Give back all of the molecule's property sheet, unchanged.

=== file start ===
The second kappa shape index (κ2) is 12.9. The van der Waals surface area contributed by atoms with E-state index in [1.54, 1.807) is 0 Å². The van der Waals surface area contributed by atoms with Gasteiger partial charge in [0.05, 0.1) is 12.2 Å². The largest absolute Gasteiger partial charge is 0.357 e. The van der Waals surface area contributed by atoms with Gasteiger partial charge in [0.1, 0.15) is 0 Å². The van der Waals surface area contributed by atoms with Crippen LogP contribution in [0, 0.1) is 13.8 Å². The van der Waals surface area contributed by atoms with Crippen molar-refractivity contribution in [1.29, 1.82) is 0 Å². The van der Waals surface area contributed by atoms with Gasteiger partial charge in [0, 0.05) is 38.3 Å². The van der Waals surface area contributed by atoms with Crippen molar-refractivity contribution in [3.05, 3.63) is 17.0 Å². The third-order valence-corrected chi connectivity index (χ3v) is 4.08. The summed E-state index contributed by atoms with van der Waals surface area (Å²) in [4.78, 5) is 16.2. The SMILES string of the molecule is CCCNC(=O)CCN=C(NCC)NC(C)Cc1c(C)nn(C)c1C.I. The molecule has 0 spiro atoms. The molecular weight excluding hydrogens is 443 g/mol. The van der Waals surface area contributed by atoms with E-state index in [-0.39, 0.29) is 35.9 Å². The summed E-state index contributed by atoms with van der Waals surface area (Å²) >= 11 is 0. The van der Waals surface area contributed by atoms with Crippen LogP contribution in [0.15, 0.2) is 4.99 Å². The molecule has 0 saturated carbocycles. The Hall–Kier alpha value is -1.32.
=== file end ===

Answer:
The second kappa shape index (κ2) is 12.9. The van der Waals surface area contributed by atoms with E-state index in [1.54, 1.807) is 0 Å². The van der Waals surface area contributed by atoms with Gasteiger partial charge in [0.05, 0.1) is 12.2 Å². The largest absolute Gasteiger partial charge is 0.357 e. The van der Waals surface area contributed by atoms with Gasteiger partial charge in [0.1, 0.15) is 0 Å². The van der Waals surface area contributed by atoms with Crippen LogP contribution in [0, 0.1) is 13.8 Å². The van der Waals surface area contributed by atoms with Crippen molar-refractivity contribution in [1.29, 1.82) is 0 Å². The van der Waals surface area contributed by atoms with Gasteiger partial charge in [0, 0.05) is 38.3 Å². The van der Waals surface area contributed by atoms with Crippen molar-refractivity contribution in [3.05, 3.63) is 17.0 Å². The third-order valence-corrected chi connectivity index (χ3v) is 4.08. The summed E-state index contributed by atoms with van der Waals surface area (Å²) in [4.78, 5) is 16.2. The SMILES string of the molecule is CCCNC(=O)CCN=C(NCC)NC(C)Cc1c(C)nn(C)c1C.I. The molecule has 0 spiro atoms. The molecular weight excluding hydrogens is 443 g/mol. The van der Waals surface area contributed by atoms with E-state index in [-0.39, 0.29) is 35.9 Å². The summed E-state index contributed by atoms with van der Waals surface area (Å²) >= 11 is 0. The van der Waals surface area contributed by atoms with Crippen LogP contribution in [0.15, 0.2) is 4.99 Å². The molecule has 0 saturated carbocycles. The Hall–Kier alpha value is -1.32.